4 – Back to Veblen’s concern for a final comment

62 Where do these considerations leave us ? Although a reliance on mathematical methods dominates modern economics, modellers have so far failed to achieve any explanatory or predictive success. One of many defensive responses to this situation has been to avoid external critiques, including any emanating from other disciplines, not least philosophy and physics. From the forgoing overview, it is evident that once more fundamental debates or contrasts can be found in some quarters of economics that parallel those that occur in the contemporary physics (and resonate with Veblen’s siding with positions taken in debates concerning evolutionary insights in the biology of his time). Specifically, quantum mechanics, an arena of essentially ontological debate, has become a focus of some interest in social theorising, and we have two rival assessments (at least [50]) of what is required for an ontological account to qualify as a quantum social conception.

63 That noted, whilst for Ladyman and Ross it appears to be axiomatic that an acceptable social ontology ought to be of the form of a quantum ontology or ‘metaphysics’, for proponents of social positioning theory, in contrast, this is not actually the case. As I argue elsewhere [51], it is simply an a posteriori discovery that (relative to the defended assessment of the essential features of a quantum theory), social positioning theory happens to qualify.

64 This a posteriori sort of stance was also Veblen’s, of course, when concerned with the possible adoption by economists of an evolutionary version of the relational processual ontology. He was proposing it not because it was being adopted in other disciplines (though it was, and such developments grounded his optimism that the evolutionary orientation would be noticed by economists), but because he regarded it as the more realistic account. And, to the point, it is apparent that Veblen’s concern in adopting his stance remains as relevant as ever. For although there are two contending conceptions for the relevant ontology to underpin social quantum theorising, it is that case that, for the time being at least, theories sponsored by the social positioning theory version of the relational-processual ontology have proven to be explanatorily powerful whilst, as noted above, no form of mathematical modelling in economics has yet provided insight by any relevant criterion. In this situation, to suppose that Veblen’s concerns have been superseded would be premature. There is at least as much reason to suppose that quantum neo-classicism is but a temporary stage on the route to a widespread adopting of a relational-processual ontology by economists, underpinning (once more) explanatorily successful forms of social theorising even in the discipline of economics.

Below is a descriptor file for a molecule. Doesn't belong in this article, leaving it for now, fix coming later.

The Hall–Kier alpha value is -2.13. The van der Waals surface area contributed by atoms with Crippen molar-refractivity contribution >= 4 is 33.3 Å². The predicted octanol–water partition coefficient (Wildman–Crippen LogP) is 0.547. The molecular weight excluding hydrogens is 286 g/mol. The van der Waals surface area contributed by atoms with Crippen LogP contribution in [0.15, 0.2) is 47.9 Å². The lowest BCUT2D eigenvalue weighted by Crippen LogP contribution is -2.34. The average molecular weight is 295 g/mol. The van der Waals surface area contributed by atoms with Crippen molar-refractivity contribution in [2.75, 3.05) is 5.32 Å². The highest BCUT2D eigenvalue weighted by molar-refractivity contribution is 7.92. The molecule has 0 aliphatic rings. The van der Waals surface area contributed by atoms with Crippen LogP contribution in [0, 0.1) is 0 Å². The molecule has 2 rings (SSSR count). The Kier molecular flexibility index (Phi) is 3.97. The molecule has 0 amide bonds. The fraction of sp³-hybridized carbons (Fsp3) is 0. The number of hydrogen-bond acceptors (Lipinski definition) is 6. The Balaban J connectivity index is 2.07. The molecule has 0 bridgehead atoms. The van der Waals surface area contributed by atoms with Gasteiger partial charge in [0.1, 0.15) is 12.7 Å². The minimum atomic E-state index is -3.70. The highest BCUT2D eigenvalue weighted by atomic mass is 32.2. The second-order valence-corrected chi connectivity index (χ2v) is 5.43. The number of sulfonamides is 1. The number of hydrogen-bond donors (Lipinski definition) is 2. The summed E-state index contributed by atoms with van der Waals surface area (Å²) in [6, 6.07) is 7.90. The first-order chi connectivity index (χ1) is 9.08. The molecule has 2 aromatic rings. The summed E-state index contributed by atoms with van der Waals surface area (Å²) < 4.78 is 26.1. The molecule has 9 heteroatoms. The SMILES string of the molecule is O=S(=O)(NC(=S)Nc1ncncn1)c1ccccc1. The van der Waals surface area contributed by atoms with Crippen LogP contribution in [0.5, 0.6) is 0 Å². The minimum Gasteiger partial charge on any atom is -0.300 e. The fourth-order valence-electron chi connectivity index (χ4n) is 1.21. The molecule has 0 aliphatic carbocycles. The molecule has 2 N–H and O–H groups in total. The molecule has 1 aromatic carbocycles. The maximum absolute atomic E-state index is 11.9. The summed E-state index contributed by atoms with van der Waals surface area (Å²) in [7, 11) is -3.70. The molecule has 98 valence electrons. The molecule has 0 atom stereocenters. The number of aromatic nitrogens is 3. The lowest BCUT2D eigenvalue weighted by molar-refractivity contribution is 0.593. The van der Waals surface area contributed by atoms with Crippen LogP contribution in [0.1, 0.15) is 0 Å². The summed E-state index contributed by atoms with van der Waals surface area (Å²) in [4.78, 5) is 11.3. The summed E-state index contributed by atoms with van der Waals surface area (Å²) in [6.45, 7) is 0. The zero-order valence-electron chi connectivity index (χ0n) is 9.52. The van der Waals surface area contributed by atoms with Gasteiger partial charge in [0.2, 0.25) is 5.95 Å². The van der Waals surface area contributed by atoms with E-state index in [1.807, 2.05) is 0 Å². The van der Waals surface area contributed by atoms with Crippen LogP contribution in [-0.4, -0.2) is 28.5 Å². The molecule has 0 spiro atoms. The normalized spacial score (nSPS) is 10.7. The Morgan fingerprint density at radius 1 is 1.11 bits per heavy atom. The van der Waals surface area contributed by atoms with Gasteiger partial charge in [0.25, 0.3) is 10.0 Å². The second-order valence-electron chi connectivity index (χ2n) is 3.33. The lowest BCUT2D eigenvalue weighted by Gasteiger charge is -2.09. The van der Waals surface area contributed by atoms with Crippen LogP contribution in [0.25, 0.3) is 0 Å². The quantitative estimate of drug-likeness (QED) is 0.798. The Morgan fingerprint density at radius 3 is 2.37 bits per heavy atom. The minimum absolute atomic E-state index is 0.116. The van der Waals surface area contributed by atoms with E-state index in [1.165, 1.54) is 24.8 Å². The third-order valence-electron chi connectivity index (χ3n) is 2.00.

• [1]
    Lawson, T. Reorienting economics, London, Routledge, 2003 ; Lawson, T. The nature of social reality : issues in social ontology. London, Routledge, 2019a ; Lawson, T. « Les conceptions socio-ontologiques et les idées préconçues de la science économique » dans Réconcilier la science et la métaphysique, dir. A. Dussault, L. Jodoin, F. Papale & M. Silberstein, Paris, Éditions Matériologiques, 2023a, forthcoming.
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    Based on a section of a much larger historical study, see Lawson, ibid., 2023a.
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    Veblen, T. « The preconceptions of economic science I », Quarterly Journal of Economics, 1899a, 13 (2), p. 121-50 ; Veblen, T. « The preconceptions of economic science II », Quarterly Journal of Economics, 1899b, 13 (4), p. 396-426 ; Veblen, T. « The preconceptions of economic science III », Quarterly Journal of Economics, 1900, 14 (2), p. 240-269.
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    Veblen, ibid., 1900, p. 241.
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    Veblen, ibid., 1900, p. 241.
  • [6]
  • [7]
    Ibid., p. 255.
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    Veblen, T. « Why is economics not an evolutionary science ? », Quarterly Journal of Economics, 1898, 12 (4), p. 381.
  • [9]
    Ibid., p. 389-390.
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    Lawson, T. « Whatever happened to neoclassical economics ? », Revue de Philosophie Économique, 2021, 22 (1), p. 39-84 ; Lawson, ibid., 2023a.
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    Lawson, ibid., 2021 ; Lawson, ibid., 2023a.
  • [12]
    Veblen, ibid., 1898, p. 377.
  • [13]
    See Lawson, T. Reorienting economics, London, Routledge, 2003 ; Lawson, T. « Process, order and stability in Veblen », Cambridge Journal of Economics, 2014, 39 (4), p. 993-1030.
  • [14]
    Veblen, ibid., 1898, p. 378.
  • [15]
    Veblen, ibid., 1899a, p. 123.
  • [16]
    Veblen writes : « The question of interest is how this preconception of normality has fared at the hands of modern science, and how it has come to be superseded in the intellectual primacy by the latter-day preconception of a non-spiritual sequence. This question is of interest because its answer may throw light on the question as to what chance there is for the indefinite persistence of this archaic habit of thought in the methods of economic science » (Veblen, ibid., 1898, p. 379).
  • [17]
    Veblen, ibid., 1898, p. 396-397.
  • [18]
    Veblen, ibid., 1900, p. 264.
  • [19]
    Ibid., p. 265.
  • [20]
    Ibid., p. 263.
  • [21]